Click below to watch “Growing Through Trauma: How to Use Breathing & Meditation for Self-Healing”, where Flowly’s Founder and CEO Celine Tien discusses growing through trauma with trauma healing specialist, Pierre-Etienne Vannier.
Feel free to take your own notes during the workshop, or bookmark the key takeaways below.
TLDR: Trauma is a complex and multi-faceted issue that requires compassion and understanding. While most have heard of Post Traumatic Stress Disorder, many have just started learning about Post Traumatic Growth: the opportunity to heal and even grow from our journey. By reconnecting with our bodies and emotions, identifying cues for relaxation, and slowly processing uncomfortable emotions, we can build resilience and the capacity to bounce forward.
What is Trauma?
Trauma is about our internal response to a distressing event or situation.
Many people may not identify themselves as having experienced trauma, thinking that their life hasn't been "that tough" or "that hard." However, in this day and age, many of us have faced difficult times, such as the ongoing COVID-19 pandemic, which has led to widespread trauma and stress. It’s important to note that trauma lives on a spectrum, therefore, something that may be traumatic to one individual may not be traumatic to another.
What does the journey to healing look like?
According to Pierre-Etienne, two key pillars to healing are self-awareness and self-regulation. The journey to healing begins with self-awareness, which requires acknowledging and reconnecting with our feelings and bodies to find a sense of peace from within.
Many of us, when stressed out and overwhelmed, disconnect from ourselves as a protective mechanism. However, to truly heal, we need to come back and reconnect with our bodies and feelings. A crucial first step is understanding how it feels to be stressed out and, more importantly, how it feels to be relaxed.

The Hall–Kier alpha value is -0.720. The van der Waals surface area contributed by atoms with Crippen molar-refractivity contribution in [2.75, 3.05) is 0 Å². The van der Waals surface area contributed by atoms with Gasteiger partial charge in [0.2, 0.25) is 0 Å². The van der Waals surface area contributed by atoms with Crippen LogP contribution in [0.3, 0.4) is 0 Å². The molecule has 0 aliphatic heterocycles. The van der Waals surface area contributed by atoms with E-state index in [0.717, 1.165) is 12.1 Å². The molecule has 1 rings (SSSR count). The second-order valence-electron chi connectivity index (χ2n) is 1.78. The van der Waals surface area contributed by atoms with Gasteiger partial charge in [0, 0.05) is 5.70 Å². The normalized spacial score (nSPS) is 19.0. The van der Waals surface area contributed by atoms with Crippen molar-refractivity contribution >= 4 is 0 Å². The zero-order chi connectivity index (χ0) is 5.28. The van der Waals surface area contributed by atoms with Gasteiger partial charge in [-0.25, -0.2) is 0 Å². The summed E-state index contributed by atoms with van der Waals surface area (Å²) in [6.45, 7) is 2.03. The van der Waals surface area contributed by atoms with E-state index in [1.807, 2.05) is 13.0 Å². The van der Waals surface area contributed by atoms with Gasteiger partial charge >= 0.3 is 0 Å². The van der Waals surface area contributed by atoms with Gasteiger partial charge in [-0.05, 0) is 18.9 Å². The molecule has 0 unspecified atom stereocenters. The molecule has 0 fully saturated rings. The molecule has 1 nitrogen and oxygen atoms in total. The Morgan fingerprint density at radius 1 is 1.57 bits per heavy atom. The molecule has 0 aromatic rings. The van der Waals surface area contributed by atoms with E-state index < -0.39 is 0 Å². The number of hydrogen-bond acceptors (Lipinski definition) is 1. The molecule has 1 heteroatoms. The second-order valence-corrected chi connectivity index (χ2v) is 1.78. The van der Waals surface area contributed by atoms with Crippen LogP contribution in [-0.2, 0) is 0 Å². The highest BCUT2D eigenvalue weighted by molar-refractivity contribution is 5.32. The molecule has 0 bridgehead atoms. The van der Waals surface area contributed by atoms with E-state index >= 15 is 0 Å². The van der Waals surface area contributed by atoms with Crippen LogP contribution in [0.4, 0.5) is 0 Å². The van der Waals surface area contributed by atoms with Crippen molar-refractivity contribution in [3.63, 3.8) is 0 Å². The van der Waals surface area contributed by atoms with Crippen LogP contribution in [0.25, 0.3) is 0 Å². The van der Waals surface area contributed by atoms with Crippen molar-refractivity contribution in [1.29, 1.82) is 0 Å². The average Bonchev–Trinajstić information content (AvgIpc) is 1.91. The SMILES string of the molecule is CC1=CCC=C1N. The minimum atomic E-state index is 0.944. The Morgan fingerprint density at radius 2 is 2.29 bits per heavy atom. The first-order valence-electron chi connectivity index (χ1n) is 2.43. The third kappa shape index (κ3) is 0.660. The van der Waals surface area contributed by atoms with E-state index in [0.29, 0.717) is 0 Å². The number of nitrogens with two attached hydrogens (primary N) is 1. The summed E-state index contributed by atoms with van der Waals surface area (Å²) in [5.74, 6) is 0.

One challenge lies with becoming stuck in a state of stress which makes it hard to have a good understanding of what relaxation feels in our bodies. By identifying cues that indicate when we are starting to relax, such as deeper breaths or more relaxed shoulders, we can learn to repeat and replicate these cycles. The goal is not to learn how to avoid stress, but rather to learn how to not get stuck in the stress and build resilience and capacity to bounce forward from stressors.
The journey to healing is not a linear process and requires patience and gentleness with ourselves. Building the capacity to self-regulate means learning how to connect with ourselves, even if it feels uncomfortable or unfamiliar. Many individuals who have experienced trauma emotionally flatline, numbing themselves to both negative and positive emotions. By giving ourselves permission to reconnect with negative emotions, we can begin to experience post-traumatic growth.
What is Post-traumatic growth?
Many are familiar with the concept of post-traumatic stress, but it is often overlooked that these challenges can actually serve as a catalyst for incredible personal growth. This is where the idea of post-traumatic growth comes in - instead of simply bouncing back to our previous state, we can bounce forward and be forever changed for the better by our experiences. This concept was first studied academically in the 1990s at the University of Charlotte and is centered on the transformative power of trauma.
What can someone do to incorporate the idea of post-traumatic growth into their daily life?
Pierre-Etienne suggests starting with self-awareness and identifying cues for relaxation. It's also important to reconnect slowly with uncomfortable emotions, giving ourselves permission to feel and process them in a safe space. Perhaps, starting with connecting to your body is a good way to begin. Acknowledge and make space for your emotions and sensations, and sit with them with compassion and patience, even the difficult ones like anger and fear.
Try connecting with these emotions for just a few moments in a safe space. Imagine, instead of jumping in the water, you begin by dipping your toe in and then coming out. Then the next time, dip your feet in, then your knees, and so on. Over time, the emotions may begin to diffuse, move, or become more manageable.
Have Any Questions?
Reach out to our team at firstname.lastname@example.org